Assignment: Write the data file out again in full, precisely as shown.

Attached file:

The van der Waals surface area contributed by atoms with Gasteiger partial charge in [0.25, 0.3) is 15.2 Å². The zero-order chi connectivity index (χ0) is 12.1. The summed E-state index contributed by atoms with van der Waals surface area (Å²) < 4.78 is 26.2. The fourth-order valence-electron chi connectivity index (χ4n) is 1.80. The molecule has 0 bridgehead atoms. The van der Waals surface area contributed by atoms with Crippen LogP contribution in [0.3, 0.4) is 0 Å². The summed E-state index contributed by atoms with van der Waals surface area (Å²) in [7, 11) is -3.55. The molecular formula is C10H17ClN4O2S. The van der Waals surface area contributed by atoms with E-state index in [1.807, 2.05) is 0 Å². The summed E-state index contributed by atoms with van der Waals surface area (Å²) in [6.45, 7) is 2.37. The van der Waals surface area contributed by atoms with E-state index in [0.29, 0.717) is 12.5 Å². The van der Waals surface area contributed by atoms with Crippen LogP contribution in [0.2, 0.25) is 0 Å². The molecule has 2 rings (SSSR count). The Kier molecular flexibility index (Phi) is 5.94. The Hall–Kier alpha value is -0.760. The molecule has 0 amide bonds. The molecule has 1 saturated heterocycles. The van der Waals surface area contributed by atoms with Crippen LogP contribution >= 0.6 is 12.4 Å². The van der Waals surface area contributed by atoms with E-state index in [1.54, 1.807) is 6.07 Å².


The van der Waals surface area contributed by atoms with Gasteiger partial charge in [0.25, 0.3) is 15.2 Å². The zero-order chi connectivity index (χ0) is 12.1. The summed E-state index contributed by atoms with van der Waals surface area (Å²) < 4.78 is 26.2. The fourth-order valence-electron chi connectivity index (χ4n) is 1.80. The molecule has 0 bridgehead atoms. The van der Waals surface area contributed by atoms with Crippen LogP contribution in [0.3, 0.4) is 0 Å². The summed E-state index contributed by atoms with van der Waals surface area (Å²) in [7, 11) is -3.55. The molecular formula is C10H17ClN4O2S. The van der Waals surface area contributed by atoms with E-state index in [1.807, 2.05) is 0 Å². The summed E-state index contributed by atoms with van der Waals surface area (Å²) in [6.45, 7) is 2.37. The van der Waals surface area contributed by atoms with E-state index in [0.29, 0.717) is 12.5 Å². The van der Waals surface area contributed by atoms with Crippen LogP contribution in [0.2, 0.25) is 0 Å². The molecule has 2 rings (SSSR count). The Kier molecular flexibility index (Phi) is 5.94. The Hall–Kier alpha value is -0.760. The molecule has 0 amide bonds. The molecule has 1 saturated heterocycles. The van der Waals surface area contributed by atoms with Crippen LogP contribution >= 0.6 is 12.4 Å². The van der Waals surface area contributed by atoms with E-state index in [1.54, 1.807) is 6.07 Å².